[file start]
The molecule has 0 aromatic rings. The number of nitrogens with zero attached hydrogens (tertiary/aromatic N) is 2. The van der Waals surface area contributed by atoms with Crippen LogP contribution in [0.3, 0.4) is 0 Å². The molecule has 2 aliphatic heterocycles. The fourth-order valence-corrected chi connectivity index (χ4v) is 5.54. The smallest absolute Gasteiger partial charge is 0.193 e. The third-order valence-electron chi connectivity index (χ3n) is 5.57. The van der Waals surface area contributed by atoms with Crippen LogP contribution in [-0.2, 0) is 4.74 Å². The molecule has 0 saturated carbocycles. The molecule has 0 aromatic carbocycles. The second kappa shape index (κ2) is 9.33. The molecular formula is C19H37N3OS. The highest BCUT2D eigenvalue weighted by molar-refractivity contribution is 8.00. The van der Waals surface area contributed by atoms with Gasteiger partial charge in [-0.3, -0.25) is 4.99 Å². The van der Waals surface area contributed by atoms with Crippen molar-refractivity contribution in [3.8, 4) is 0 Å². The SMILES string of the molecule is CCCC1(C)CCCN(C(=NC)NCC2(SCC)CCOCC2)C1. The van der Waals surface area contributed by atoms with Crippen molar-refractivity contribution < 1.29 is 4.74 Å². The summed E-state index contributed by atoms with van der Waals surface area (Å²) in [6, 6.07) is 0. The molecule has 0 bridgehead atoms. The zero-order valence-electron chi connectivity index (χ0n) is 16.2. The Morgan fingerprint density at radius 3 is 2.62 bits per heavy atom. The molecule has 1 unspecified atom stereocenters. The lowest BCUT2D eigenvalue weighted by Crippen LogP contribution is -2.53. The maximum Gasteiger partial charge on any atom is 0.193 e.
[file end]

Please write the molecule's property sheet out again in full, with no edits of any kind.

The molecule has 0 aromatic rings. The number of nitrogens with zero attached hydrogens (tertiary/aromatic N) is 2. The van der Waals surface area contributed by atoms with Crippen LogP contribution in [0.3, 0.4) is 0 Å². The molecule has 2 aliphatic heterocycles. The fourth-order valence-corrected chi connectivity index (χ4v) is 5.54. The smallest absolute Gasteiger partial charge is 0.193 e. The third-order valence-electron chi connectivity index (χ3n) is 5.57. The van der Waals surface area contributed by atoms with Crippen LogP contribution in [-0.2, 0) is 4.74 Å². The molecule has 0 saturated carbocycles. The molecule has 0 aromatic carbocycles. The second kappa shape index (κ2) is 9.33. The molecular formula is C19H37N3OS. The highest BCUT2D eigenvalue weighted by molar-refractivity contribution is 8.00. The van der Waals surface area contributed by atoms with Gasteiger partial charge in [-0.3, -0.25) is 4.99 Å². The van der Waals surface area contributed by atoms with Crippen molar-refractivity contribution in [3.8, 4) is 0 Å². The SMILES string of the molecule is CCCC1(C)CCCN(C(=NC)NCC2(SCC)CCOCC2)C1. The van der Waals surface area contributed by atoms with Crippen molar-refractivity contribution < 1.29 is 4.74 Å². The summed E-state index contributed by atoms with van der Waals surface area (Å²) in [6, 6.07) is 0. The molecule has 0 bridgehead atoms. The zero-order valence-electron chi connectivity index (χ0n) is 16.2. The Morgan fingerprint density at radius 3 is 2.62 bits per heavy atom. The molecule has 1 unspecified atom stereocenters. The lowest BCUT2D eigenvalue weighted by Crippen LogP contribution is -2.53. The maximum Gasteiger partial charge on any atom is 0.193 e.